Fall is finally upon us. Autumn has a lot of great activities to offer such as apple cider, corn mazes, pumpkin carving, and flannel shirts, but what you may not know is that fall is the one of the best times to plant trees. The weather is cooled off enough to force trees to begin storing their energy and dropping their leaves while the ground is still warm enough to allow for root growth. The sweet spot of time is September or October because the tree needs to be allowed to get established into the ground before the first hard frost. This guide will walk you through all that you need to know from choosing a spot and equipping with the right tools to planting and caring for trees.
Choosing the Right Location
When picking a spot to plant a tree, you must consider a few different factors in order to assist the tree’s success.
1. Drainage: Drainage should be the one of the first things you consider when choosing a spot for a tree. Some trees like a well-drained area while others can tolerate a bit of water. If you put a tree in a water situation that it is not compatible with, the tree will have a slim chance for survival.
2. Shade: Not all trees like full sun, and not all trees will do well in the shade. You need to research what amount of sun a tree wants and then analyze the areas of sun and shade in your landscape before planting a tree.
3. Growth pattern: Picking a spot to plant a tree is not necessarily all about the tree’s survival. The tree also needs to function the way you want it to, not damage any foundations or objects, and adhere to any regulations for the area. If the tree is going in next to a house, sidewalk, or other structure, make sure its roots are not going to uproot a floor or walkway, and make sure the roots are not going to damage any pipes. Some trees have more invasive roots than others. You also need to think about how tall the tree is going to be. Be certain that the tree will not grow past what is acceptable for your HOA, grow into a power line, or even block a view.
Unless you are a professional landscaper, the odds are you probably will buy an adolescent tree that will not be too difficult to plant with the help of a friend or two, so you will only need a few essential items.
Shovel: This may be the most obvious of the tools to have to dig a hole, but we wanted to make sure to include it. You’ll need a sturdy shovel to dig a hole big enough to plant the tree. The shovel can also help scar the root ball (more on this later).
Pruners: You may have to do some clipping and tidying up of the branches. Pruners come in handy for that. If you are not familiar with how to trim trees, check out our Tree Trimming Guide here.
Stakes: Stakes are only needed on certain trees that do not have a strong enough caliper to withstand wind. They help keep the tree growing upright and prevent permanent damage to the trunk.
Steps to Planting a Tree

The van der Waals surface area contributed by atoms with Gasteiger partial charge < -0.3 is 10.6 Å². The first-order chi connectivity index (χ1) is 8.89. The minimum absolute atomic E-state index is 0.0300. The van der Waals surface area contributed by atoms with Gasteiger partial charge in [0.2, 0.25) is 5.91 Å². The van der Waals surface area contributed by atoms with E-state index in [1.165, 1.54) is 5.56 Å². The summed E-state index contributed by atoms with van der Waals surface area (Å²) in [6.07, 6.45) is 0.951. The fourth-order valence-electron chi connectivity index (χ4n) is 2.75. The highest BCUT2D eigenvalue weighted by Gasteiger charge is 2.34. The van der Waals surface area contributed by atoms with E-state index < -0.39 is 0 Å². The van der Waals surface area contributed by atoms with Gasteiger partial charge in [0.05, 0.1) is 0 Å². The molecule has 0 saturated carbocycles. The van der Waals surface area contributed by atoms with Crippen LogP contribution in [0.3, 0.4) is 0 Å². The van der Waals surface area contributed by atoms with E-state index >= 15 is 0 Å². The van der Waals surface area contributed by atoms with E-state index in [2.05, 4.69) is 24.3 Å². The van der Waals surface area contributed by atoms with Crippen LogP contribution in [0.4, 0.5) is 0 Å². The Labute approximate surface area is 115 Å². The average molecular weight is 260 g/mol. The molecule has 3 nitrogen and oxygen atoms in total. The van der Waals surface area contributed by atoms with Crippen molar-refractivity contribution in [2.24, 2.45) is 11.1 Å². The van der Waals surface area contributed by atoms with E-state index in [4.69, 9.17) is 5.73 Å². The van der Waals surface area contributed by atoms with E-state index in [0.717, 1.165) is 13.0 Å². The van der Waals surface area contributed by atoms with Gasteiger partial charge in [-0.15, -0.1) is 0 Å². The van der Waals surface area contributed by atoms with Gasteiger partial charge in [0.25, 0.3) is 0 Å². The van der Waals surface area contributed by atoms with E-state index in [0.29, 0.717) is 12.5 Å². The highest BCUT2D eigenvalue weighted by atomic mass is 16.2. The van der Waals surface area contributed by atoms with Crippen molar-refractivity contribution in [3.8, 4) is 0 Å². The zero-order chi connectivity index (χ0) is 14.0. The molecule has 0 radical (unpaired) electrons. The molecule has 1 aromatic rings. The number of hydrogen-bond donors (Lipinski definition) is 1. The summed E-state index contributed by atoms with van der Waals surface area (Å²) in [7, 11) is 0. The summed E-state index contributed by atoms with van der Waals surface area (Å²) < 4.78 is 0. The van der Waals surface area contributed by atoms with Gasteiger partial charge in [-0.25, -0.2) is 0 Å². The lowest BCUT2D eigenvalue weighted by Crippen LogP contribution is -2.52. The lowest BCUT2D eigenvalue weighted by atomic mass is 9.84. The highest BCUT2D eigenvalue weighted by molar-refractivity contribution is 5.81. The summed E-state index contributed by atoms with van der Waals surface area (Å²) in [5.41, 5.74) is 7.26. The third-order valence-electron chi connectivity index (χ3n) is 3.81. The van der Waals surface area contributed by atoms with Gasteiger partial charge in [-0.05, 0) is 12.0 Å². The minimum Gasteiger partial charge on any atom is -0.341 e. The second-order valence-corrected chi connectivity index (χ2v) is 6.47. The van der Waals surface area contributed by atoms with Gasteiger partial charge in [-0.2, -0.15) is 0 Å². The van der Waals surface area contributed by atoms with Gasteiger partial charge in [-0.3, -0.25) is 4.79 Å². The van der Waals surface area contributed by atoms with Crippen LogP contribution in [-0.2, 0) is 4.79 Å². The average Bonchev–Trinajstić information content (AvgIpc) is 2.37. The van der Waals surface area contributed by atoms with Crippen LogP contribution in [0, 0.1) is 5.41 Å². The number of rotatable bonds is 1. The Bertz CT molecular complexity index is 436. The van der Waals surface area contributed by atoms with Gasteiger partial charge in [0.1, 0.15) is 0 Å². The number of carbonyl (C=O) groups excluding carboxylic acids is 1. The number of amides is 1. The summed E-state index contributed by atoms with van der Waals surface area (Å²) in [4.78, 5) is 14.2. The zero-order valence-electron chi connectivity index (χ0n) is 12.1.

Now that you have picked the perfect spot for your tree and have the materials you need, you can start digging!
1. Dig a hole: The hole to be at least twice the size as the root ball. This will not only help the tree adapt to its new environment, but it will also allow space to put in other materials and soil to help the tree grow and the roots get established.
2. Scarify the roots: Trees that have been grown in containers will likely have some root circling. If a tree is planted with their roots still stuck in the shape of its pot, the roots will not grow out and away from the tree like they are supposed to grow and extend. Instead, they will continue circling which will make for an unstable tree base, will cause it to retrieve less nutrients, and will suffocate the tree. To free the roots, either cut an inch or two off each sides or make long gashes along the sides and bottom of the root ball. After cutting through the roots, free the roots out of the ball format a little before putting the tree into the ground.
3. Place tree in hole: The tree needs to be placed in the center of the hole. The soil line on the ball should be at the same level as the area you are planting in. If the soil line is below the level of the ground, it will encourage water to drain towards the tree rather than away.
4. Refill hole: Before filling in the hole, add compost or other organic matter into the hole to give the tree a transition zone to the normal soil. This is the time for you to also add fertilizer. You can either put the fertilizer in with the compost, or you can top tress the tree after you fill in the hole.
5. Water: The last step is to water the tree well in order to make sure the root ball has good soil contact and to welcome the tree to its new home. When planting a tree in the fall, the biggest concern is watering the tree. Water it fairly regularly from the time of planting until frost. If you are planting in the spring, just water as needed.
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